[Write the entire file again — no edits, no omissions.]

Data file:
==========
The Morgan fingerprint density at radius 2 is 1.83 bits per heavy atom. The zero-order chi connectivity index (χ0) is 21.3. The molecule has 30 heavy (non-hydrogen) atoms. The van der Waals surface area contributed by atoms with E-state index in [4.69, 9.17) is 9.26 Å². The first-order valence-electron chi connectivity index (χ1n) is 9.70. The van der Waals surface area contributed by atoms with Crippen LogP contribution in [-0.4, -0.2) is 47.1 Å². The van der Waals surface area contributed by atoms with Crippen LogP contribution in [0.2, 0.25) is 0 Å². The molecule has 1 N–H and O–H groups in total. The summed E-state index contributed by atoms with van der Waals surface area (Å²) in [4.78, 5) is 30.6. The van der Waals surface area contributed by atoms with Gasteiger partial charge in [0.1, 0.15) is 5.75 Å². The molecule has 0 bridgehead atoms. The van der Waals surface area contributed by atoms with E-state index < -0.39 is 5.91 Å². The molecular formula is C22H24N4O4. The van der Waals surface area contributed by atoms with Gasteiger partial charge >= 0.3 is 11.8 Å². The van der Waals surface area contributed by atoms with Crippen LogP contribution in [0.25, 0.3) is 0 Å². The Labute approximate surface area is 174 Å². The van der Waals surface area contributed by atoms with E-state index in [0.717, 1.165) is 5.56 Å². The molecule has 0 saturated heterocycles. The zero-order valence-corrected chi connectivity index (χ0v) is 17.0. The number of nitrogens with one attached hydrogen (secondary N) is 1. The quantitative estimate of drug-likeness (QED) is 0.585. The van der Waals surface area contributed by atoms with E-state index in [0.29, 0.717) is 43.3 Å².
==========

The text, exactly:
The Morgan fingerprint density at radius 2 is 1.83 bits per heavy atom. The zero-order chi connectivity index (χ0) is 21.3. The molecule has 30 heavy (non-hydrogen) atoms. The van der Waals surface area contributed by atoms with E-state index in [4.69, 9.17) is 9.26 Å². The first-order valence-electron chi connectivity index (χ1n) is 9.70. The van der Waals surface area contributed by atoms with Crippen LogP contribution in [-0.4, -0.2) is 47.1 Å². The van der Waals surface area contributed by atoms with Crippen LogP contribution in [0.2, 0.25) is 0 Å². The molecule has 1 N–H and O–H groups in total. The summed E-state index contributed by atoms with van der Waals surface area (Å²) in [4.78, 5) is 30.6. The van der Waals surface area contributed by atoms with Gasteiger partial charge in [0.1, 0.15) is 5.75 Å². The molecule has 0 bridgehead atoms. The van der Waals surface area contributed by atoms with E-state index < -0.39 is 5.91 Å². The molecular formula is C22H24N4O4. The van der Waals surface area contributed by atoms with Gasteiger partial charge >= 0.3 is 11.8 Å². The van der Waals surface area contributed by atoms with Crippen LogP contribution in [0.25, 0.3) is 0 Å². The Labute approximate surface area is 174 Å². The van der Waals surface area contributed by atoms with E-state index in [0.717, 1.165) is 5.56 Å². The molecule has 0 saturated heterocycles. The zero-order valence-corrected chi connectivity index (χ0v) is 17.0. The number of nitrogens with one attached hydrogen (secondary N) is 1. The quantitative estimate of drug-likeness (QED) is 0.585. The van der Waals surface area contributed by atoms with E-state index in [0.29, 0.717) is 43.3 Å².